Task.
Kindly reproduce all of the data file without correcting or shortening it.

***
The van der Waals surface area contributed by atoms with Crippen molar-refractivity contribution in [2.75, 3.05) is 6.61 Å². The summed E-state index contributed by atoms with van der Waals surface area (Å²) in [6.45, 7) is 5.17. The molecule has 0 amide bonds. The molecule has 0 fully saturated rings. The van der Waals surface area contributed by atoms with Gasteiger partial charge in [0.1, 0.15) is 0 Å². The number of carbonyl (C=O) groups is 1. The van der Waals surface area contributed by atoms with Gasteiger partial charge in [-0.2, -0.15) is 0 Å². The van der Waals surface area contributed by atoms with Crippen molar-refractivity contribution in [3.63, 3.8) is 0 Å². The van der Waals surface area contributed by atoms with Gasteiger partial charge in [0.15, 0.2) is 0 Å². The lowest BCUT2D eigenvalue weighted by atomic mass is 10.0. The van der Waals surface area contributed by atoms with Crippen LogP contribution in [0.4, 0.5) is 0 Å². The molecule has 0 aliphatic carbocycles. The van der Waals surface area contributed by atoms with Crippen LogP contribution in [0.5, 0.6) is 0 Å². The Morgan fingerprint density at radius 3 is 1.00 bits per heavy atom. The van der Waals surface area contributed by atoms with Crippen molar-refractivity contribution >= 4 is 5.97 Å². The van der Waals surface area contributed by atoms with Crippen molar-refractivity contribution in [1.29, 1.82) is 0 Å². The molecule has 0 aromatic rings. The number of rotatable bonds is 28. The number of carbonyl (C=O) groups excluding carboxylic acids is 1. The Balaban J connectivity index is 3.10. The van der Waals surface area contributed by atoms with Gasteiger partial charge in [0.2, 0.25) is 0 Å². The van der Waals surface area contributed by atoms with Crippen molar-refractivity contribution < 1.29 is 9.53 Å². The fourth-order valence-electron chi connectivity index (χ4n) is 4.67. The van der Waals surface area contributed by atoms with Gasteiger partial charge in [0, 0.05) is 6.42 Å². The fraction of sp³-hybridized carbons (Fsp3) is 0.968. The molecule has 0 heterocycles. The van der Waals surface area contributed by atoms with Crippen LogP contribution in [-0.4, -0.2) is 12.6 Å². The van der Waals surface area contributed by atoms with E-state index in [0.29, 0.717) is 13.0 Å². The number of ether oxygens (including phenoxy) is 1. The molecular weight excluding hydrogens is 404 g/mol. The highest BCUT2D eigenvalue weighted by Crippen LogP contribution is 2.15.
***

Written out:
The van der Waals surface area contributed by atoms with Crippen molar-refractivity contribution in [2.75, 3.05) is 6.61 Å². The summed E-state index contributed by atoms with van der Waals surface area (Å²) in [6.45, 7) is 5.17. The molecule has 0 amide bonds. The molecule has 0 fully saturated rings. The van der Waals surface area contributed by atoms with Gasteiger partial charge in [0.1, 0.15) is 0 Å². The number of carbonyl (C=O) groups is 1. The van der Waals surface area contributed by atoms with Gasteiger partial charge in [-0.2, -0.15) is 0 Å². The van der Waals surface area contributed by atoms with Crippen molar-refractivity contribution in [3.63, 3.8) is 0 Å². The van der Waals surface area contributed by atoms with Gasteiger partial charge in [0.15, 0.2) is 0 Å². The lowest BCUT2D eigenvalue weighted by atomic mass is 10.0. The van der Waals surface area contributed by atoms with Crippen LogP contribution in [0.4, 0.5) is 0 Å². The molecule has 0 aliphatic carbocycles. The van der Waals surface area contributed by atoms with Crippen LogP contribution in [0.5, 0.6) is 0 Å². The Morgan fingerprint density at radius 3 is 1.00 bits per heavy atom. The van der Waals surface area contributed by atoms with Crippen molar-refractivity contribution >= 4 is 5.97 Å². The van der Waals surface area contributed by atoms with Crippen molar-refractivity contribution in [1.29, 1.82) is 0 Å². The molecule has 0 aromatic rings. The number of rotatable bonds is 28. The number of carbonyl (C=O) groups excluding carboxylic acids is 1. The Balaban J connectivity index is 3.10. The van der Waals surface area contributed by atoms with Gasteiger partial charge in [0.2, 0.25) is 0 Å². The van der Waals surface area contributed by atoms with Crippen molar-refractivity contribution < 1.29 is 9.53 Å². The fourth-order valence-electron chi connectivity index (χ4n) is 4.67. The van der Waals surface area contributed by atoms with Gasteiger partial charge in [0, 0.05) is 6.42 Å². The fraction of sp³-hybridized carbons (Fsp3) is 0.968. The molecule has 0 heterocycles. The van der Waals surface area contributed by atoms with Crippen LogP contribution in [-0.4, -0.2) is 12.6 Å². The van der Waals surface area contributed by atoms with E-state index in [0.29, 0.717) is 13.0 Å². The number of ether oxygens (including phenoxy) is 1. The molecular weight excluding hydrogens is 404 g/mol. The highest BCUT2D eigenvalue weighted by Crippen LogP contribution is 2.15.